Principle 4: Sell who you are.
When you shift your mindset to consider your future self, define your honest identity, and let go of the pressure to solve the impossible, the next step is simple: Just relax. Buyers buy where they feel confident and that starts with your confidence in yourself. When you avoid selling hype, people listen. Educate, engage, and connect them to who you really are. When they say "yes" (and they probably will), they'll be saying yes to the version of you who knows you can crush it, not the one they'll feel underwhelmed by in another few months.
Here are some other specific details you can focus on to effectively sell reality.
Principle 5: Change how you feel before the meeting.
Life in business and in sales can be manic. The highs and lows come fast and change often. Being intentional about your feelings going into a meeting may seem silly, but it works. I'm not talking about psyching yourself up in front of the bathroom mirror. If you want to sell something real and meaningful, connect to something real and meaningful before you start. I try to leave fifteen minutes before a sales meeting to have a conversation with a colleague, read part of a book, listen to music that means something to me, or talk to my wife and kids. This grounds me. There's nothing worse for my sales focus than walking into a meeting with the feelings of financial pressure, personnel challenges, or client issues.
Principle 6: Look great.
At our company we have a very simple dress policy: "Don't make your job harder by how you dress." This principle can be applied to other parts of the sales process. Your visual impression can set you apart, from your attire to your company branding to the design of your sales proposal. Look top notch, and you'll start above the pack rather than climb out of a hole.
Principle 7: Ditch the PowerPoint.
A sales presentation will almost always lose out to a sales conversation. Rather than pushing focus to a screen, keep people in the line of sight. We're technology companies but we don’t have to be afraid of paper.
Principle 8: Be first.
Being shockingly fast in sales responses gets attention. If someone fills out our website contact form, we love to call them within seconds. It surprises them in the best possible way.The quicker we can begin making the client comfortable, the sooner they may cut off their search. Don't ask yourself "how fast do we need to respond?" Ask "how fast can we respond?" We strive to be aggressively fast and it makes a difference, especially when the person responding can answer their technical questions which leads to #9…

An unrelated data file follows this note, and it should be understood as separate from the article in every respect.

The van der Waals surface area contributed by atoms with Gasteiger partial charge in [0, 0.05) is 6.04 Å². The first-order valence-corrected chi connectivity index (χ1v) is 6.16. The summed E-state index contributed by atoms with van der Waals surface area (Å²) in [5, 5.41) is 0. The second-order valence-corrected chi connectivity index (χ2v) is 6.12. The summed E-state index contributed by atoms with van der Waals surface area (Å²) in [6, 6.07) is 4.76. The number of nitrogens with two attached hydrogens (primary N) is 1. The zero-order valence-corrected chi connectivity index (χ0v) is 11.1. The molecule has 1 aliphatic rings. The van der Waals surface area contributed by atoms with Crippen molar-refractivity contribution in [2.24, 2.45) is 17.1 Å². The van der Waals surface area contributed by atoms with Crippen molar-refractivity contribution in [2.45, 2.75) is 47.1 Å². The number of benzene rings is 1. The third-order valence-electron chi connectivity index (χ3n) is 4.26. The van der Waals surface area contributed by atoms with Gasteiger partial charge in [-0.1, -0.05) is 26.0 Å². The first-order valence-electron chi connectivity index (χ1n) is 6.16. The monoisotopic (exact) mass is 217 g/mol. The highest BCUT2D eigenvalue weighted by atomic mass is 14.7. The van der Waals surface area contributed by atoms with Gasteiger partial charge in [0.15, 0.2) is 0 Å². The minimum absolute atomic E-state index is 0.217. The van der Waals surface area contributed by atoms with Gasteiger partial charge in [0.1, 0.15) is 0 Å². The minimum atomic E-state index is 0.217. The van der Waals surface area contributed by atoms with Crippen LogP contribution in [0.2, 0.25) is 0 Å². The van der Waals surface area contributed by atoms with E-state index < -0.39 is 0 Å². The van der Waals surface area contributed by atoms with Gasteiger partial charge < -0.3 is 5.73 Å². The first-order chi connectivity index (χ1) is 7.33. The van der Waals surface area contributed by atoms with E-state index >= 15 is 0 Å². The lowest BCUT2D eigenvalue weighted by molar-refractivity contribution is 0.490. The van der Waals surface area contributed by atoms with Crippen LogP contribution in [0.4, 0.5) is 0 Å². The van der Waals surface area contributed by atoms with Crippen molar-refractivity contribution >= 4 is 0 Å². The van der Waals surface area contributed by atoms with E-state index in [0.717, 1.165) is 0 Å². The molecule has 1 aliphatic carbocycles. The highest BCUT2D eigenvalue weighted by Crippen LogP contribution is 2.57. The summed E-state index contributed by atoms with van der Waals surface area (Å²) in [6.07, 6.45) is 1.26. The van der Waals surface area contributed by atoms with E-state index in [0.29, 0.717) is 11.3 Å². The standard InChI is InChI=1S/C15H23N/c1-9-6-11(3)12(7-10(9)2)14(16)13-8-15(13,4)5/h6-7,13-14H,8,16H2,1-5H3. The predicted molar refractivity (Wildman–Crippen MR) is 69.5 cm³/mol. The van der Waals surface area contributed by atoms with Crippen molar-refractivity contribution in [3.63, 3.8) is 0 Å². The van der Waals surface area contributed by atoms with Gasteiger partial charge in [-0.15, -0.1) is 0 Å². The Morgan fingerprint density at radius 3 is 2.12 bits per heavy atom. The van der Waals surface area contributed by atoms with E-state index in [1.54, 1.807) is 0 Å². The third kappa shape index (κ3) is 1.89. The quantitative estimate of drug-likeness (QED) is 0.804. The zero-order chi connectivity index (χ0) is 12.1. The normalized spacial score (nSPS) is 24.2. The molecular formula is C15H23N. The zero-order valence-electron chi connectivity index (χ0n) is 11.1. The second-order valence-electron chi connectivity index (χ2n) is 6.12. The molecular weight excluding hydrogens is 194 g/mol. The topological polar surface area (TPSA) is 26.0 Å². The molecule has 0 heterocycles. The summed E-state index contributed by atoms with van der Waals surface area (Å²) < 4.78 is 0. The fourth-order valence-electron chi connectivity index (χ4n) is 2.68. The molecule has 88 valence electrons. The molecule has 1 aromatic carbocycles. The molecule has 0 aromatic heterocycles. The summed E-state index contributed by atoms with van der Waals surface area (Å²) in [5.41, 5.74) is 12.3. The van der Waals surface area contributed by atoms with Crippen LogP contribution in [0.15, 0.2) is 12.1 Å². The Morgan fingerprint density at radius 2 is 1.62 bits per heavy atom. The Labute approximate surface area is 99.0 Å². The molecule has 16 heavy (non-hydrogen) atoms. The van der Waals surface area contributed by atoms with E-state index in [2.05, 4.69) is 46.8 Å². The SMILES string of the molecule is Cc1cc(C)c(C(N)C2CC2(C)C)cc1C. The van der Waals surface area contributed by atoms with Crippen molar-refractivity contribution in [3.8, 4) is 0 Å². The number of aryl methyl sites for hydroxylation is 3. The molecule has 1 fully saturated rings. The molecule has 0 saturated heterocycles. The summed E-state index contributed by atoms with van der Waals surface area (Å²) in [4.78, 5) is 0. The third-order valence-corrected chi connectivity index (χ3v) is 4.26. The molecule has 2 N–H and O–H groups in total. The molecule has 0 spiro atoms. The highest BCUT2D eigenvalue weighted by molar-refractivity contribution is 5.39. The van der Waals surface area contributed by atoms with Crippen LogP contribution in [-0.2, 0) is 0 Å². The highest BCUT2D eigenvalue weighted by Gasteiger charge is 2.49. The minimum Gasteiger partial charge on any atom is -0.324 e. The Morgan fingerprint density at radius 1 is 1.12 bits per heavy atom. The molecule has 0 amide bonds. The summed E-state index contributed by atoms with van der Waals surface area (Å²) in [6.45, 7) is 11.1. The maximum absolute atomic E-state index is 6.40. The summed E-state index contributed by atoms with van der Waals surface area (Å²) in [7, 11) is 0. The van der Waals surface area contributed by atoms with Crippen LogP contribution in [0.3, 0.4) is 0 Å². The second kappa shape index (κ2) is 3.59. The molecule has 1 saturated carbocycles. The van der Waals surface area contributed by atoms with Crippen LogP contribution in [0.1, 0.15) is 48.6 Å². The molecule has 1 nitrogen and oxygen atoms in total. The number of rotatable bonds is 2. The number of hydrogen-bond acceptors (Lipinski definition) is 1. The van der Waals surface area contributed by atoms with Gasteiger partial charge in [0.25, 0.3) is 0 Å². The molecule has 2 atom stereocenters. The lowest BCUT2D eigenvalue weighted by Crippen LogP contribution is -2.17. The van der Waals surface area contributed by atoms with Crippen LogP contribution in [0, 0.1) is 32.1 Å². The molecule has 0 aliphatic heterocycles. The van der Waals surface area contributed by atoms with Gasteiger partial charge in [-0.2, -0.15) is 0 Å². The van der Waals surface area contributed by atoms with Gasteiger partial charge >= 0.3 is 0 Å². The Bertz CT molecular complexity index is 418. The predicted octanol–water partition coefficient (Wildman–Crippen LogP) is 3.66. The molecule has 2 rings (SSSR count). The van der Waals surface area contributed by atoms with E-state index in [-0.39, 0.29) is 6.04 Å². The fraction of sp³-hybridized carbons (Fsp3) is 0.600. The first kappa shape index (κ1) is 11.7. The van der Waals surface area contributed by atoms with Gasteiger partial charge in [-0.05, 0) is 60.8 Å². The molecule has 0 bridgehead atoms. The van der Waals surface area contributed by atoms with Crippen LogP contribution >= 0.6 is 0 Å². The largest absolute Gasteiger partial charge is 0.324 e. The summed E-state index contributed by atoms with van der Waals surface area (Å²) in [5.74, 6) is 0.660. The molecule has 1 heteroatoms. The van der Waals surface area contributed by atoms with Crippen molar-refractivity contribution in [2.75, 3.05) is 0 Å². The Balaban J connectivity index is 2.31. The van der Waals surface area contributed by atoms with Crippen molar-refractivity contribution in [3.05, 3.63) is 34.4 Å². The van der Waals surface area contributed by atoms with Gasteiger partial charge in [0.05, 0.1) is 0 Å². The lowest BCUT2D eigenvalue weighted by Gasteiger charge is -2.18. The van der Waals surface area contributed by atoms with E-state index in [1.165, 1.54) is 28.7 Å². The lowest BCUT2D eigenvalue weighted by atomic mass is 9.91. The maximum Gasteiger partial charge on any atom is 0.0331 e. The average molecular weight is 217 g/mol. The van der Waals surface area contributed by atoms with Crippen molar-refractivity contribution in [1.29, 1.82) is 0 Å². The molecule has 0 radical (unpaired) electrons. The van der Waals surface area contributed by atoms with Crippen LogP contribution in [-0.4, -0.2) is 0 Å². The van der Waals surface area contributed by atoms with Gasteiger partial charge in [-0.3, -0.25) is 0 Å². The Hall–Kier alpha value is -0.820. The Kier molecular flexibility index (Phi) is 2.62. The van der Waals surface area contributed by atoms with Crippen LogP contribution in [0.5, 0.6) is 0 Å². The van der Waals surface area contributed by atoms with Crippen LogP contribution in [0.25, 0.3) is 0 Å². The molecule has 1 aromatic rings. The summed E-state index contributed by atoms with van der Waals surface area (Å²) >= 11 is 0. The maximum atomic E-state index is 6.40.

Principle 9: Involve your delivery team in the sale.
It's much harder to over-promise when you're also personally in charge of delivering on the promise. The simplest way to do this is to make sure someone sitting in front of the prospect can ensure proper expectations after the sale closes. Bring your technical people into the sales process.
Principle 10: Reframe your front-steps assessment.
Our team has a habit of convening in front of the prospective client's office after a sales meetings for a short recap of how they feel it went. We've slowly evolved the question from "what chance do we have?" to "how much of an impact can we make?" It's both a cause and effect of our changed mentality around selling reality. If we leave and we know we're the right choice, we are confident in our engagement and follow-up. If we feel we are not the right choice, we can avoid a future of frustration.
Selling reality is hard but worth it. Selling hype is easy but temporary.
Selling Reality goes well beyond these ten principles. I'd love to hear your experiences and lessons learned. Reach me at firstname.lastname@example.org or follow me on Twitter @PeterMelby, and tweet #SellReality #nav15!